And when you're not using it, the Note Pro 12.2 does a pretty good job of just sipping power while idle (thanks to the big.LITTLE architecture, no doubt). Overnight it generally only lost about 3-4% of the battery during my use, which is actually less than most other Android devices I've tested.

In short, if you're worried about getting through a full day with the Note Pro, don't be. It should be able to take you through a work/school day and still have a little bit of juice leftover at the end of the day to relax with.

S Pen


The S Pen doesn't appear to have undergone any major redesigns since the revamped version showed up in the Note 10.1 2014, so here's the long and short of it: it's a little on the short side, is extremely light, and feels pretty fragile. The butt of the pen matches the plastic banding on the outside of the tablet, so it blends in pretty well when inside the bay. Really, everything about it is exactly like with the 10.1 2014.


Much like the hardware, the Note Pro 12.2's software is nearly identical to the Note 10.1 2014, save for some changes to the primary interface and the inclusion of Android 4.4.2 right out of the box. Unfortunately, some of the changes made to the software layer on the 12.2 are incredibly obnoxious and serve absolutely no purpose.

Launcher and UI

Screenshot_2014-03-07-12-01-51 Screenshot_2014-03-07-12-03-20

Let's start with the biggest change in this new version of Touchwiz: the launcher. On the Note 10.1 2014, Samsung introduced a new Flipboard-powered addition to the launcher called My Magazine. With the 12.2, it has taken this to the next level by incorporating the magazine UI directly into the launcher. Out of the box, there are two pages of "traditional-"style pages, along with two magazine-style pages. Samsung calls this Magazine UX.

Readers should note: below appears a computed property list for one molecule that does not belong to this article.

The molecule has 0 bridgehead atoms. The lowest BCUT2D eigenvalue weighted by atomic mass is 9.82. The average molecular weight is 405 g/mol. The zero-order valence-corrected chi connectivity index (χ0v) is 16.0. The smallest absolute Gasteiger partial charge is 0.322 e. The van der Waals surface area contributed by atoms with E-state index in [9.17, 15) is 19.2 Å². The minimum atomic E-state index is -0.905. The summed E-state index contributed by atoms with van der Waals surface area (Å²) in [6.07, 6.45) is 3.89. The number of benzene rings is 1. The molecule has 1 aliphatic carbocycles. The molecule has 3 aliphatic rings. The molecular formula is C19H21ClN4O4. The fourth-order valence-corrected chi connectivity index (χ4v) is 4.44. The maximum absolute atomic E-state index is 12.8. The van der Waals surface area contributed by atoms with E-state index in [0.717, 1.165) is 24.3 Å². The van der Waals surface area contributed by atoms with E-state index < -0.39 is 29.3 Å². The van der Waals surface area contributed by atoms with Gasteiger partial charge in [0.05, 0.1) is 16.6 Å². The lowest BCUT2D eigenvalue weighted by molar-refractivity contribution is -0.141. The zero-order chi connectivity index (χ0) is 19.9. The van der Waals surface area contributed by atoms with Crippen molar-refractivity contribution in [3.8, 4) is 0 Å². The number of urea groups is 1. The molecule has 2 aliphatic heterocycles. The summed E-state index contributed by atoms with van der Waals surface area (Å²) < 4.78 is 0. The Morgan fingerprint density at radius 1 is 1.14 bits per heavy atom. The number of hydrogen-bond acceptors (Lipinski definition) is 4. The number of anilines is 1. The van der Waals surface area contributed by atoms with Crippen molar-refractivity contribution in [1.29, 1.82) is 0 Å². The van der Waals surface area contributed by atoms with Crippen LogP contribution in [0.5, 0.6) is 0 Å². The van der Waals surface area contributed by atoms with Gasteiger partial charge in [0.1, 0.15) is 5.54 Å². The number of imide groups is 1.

The overall interface is slightly different than the pre-release models we saw at CES, in that Magazine UX is less obtrusive – instead of being the primary interface, it serves as more of a secondary feature. That's good, because it's definitely not the first thing most users want to see when firing the device up for the first. Or every time after that.

With that said, some of the annoyances are still present. For example, when entering the magazine section of the launcher's UI, the notification bar disappears. Magazine UX is fullscreen all the time with no way of changing that option. Of course, it only takes a simple swipe down to briefly display the notification bar (then a second swipe to see the entire panel), but I stand by my earlier statements on this: the notification bar should simply be present all the time by default, especially while in the device's primary interface (the launcher).

Of course, Samsung didn't stop with the fullscreen business on the launcher: nearly every Samsung app on the Note Pro 12.2 is fullscreen-only. Open Settings, fullscreen. Action Memo, S Voice, Contacts, Gallery, Scrapbook, My Files, or Sketchbook? Fullscreen. I see no value in this practice at all. This is a device with a 12.2-inch display; it's not like the notification bar is really taking up any much-needed screen real estate.


Speaking of screen real estate, the Note Pro's 12.2-inch panel brings about one significant change over the 10.1: more apps in Multi-Window. Thanks to the increased screen size, you are now able to run four apps at the same time instead of just two like other versions of the Note. Of course, that is limited to apps that support Samsung's multi-window feature, which seem to be pretty hit and miss depending on what you're doing.

If you've ever used a Note device before, then you're probably familiar with how multi-window actually works. It's basically the same on the 12.2, but instead of only being able to apply one app per side, it's possible to add up to two per side, for a total of four. The apps are aligned to a grid, but can easily be resized to the desired layout by dragging the connection point of the four corners. It's actually quite intuitive and a useful take on Android multi-tasking. Again, however, I just wish more apps actually supported the feature.